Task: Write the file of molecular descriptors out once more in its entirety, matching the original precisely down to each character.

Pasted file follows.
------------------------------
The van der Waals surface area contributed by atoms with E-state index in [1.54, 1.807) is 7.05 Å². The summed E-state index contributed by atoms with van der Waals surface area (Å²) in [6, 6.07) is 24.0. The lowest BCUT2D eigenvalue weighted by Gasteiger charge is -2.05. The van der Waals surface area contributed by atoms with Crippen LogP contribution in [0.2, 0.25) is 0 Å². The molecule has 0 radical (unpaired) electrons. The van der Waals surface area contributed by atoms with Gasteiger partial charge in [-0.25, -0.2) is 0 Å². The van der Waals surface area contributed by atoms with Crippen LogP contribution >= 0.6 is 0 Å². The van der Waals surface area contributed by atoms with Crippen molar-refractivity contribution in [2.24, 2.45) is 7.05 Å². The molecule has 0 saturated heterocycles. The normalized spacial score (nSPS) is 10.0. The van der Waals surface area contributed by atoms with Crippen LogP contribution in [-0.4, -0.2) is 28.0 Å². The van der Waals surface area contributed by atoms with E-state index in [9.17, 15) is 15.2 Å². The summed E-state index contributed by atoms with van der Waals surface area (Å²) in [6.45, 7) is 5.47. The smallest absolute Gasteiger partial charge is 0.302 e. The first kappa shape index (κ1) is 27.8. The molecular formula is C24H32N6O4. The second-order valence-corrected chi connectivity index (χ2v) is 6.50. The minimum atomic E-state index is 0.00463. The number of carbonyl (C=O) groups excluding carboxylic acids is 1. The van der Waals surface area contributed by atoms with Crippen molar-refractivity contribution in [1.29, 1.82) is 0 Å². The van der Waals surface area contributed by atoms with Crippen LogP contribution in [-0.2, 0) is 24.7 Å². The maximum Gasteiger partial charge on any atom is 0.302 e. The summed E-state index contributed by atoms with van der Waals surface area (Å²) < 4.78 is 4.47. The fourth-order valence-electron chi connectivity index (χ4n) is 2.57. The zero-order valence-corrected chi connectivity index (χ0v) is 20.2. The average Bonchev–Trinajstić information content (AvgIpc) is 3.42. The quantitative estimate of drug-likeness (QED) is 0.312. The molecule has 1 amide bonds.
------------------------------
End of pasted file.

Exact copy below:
The van der Waals surface area contributed by atoms with E-state index in [1.54, 1.807) is 7.05 Å². The summed E-state index contributed by atoms with van der Waals surface area (Å²) in [6, 6.07) is 24.0. The lowest BCUT2D eigenvalue weighted by Gasteiger charge is -2.05. The van der Waals surface area contributed by atoms with Crippen LogP contribution in [0.2, 0.25) is 0 Å². The molecule has 0 radical (unpaired) electrons. The van der Waals surface area contributed by atoms with Gasteiger partial charge in [-0.25, -0.2) is 0 Å². The van der Waals surface area contributed by atoms with Crippen LogP contribution >= 0.6 is 0 Å². The van der Waals surface area contributed by atoms with Crippen molar-refractivity contribution in [2.24, 2.45) is 7.05 Å². The molecule has 0 saturated heterocycles. The normalized spacial score (nSPS) is 10.0. The van der Waals surface area contributed by atoms with Crippen LogP contribution in [-0.4, -0.2) is 28.0 Å². The van der Waals surface area contributed by atoms with E-state index in [9.17, 15) is 15.2 Å². The summed E-state index contributed by atoms with van der Waals surface area (Å²) in [6.45, 7) is 5.47. The smallest absolute Gasteiger partial charge is 0.302 e. The first kappa shape index (κ1) is 27.8. The molecular formula is C24H32N6O4. The second-order valence-corrected chi connectivity index (χ2v) is 6.50. The minimum atomic E-state index is 0.00463. The number of carbonyl (C=O) groups excluding carboxylic acids is 1. The van der Waals surface area contributed by atoms with Crippen molar-refractivity contribution in [1.29, 1.82) is 0 Å². The van der Waals surface area contributed by atoms with Crippen LogP contribution in [-0.2, 0) is 24.7 Å². The maximum Gasteiger partial charge on any atom is 0.302 e. The summed E-state index contributed by atoms with van der Waals surface area (Å²) < 4.78 is 4.47. The fourth-order valence-electron chi connectivity index (χ4n) is 2.57. The zero-order valence-corrected chi connectivity index (χ0v) is 20.2. The average Bonchev–Trinajstić information content (AvgIpc) is 3.42. The quantitative estimate of drug-likeness (QED) is 0.312. The molecule has 1 amide bonds.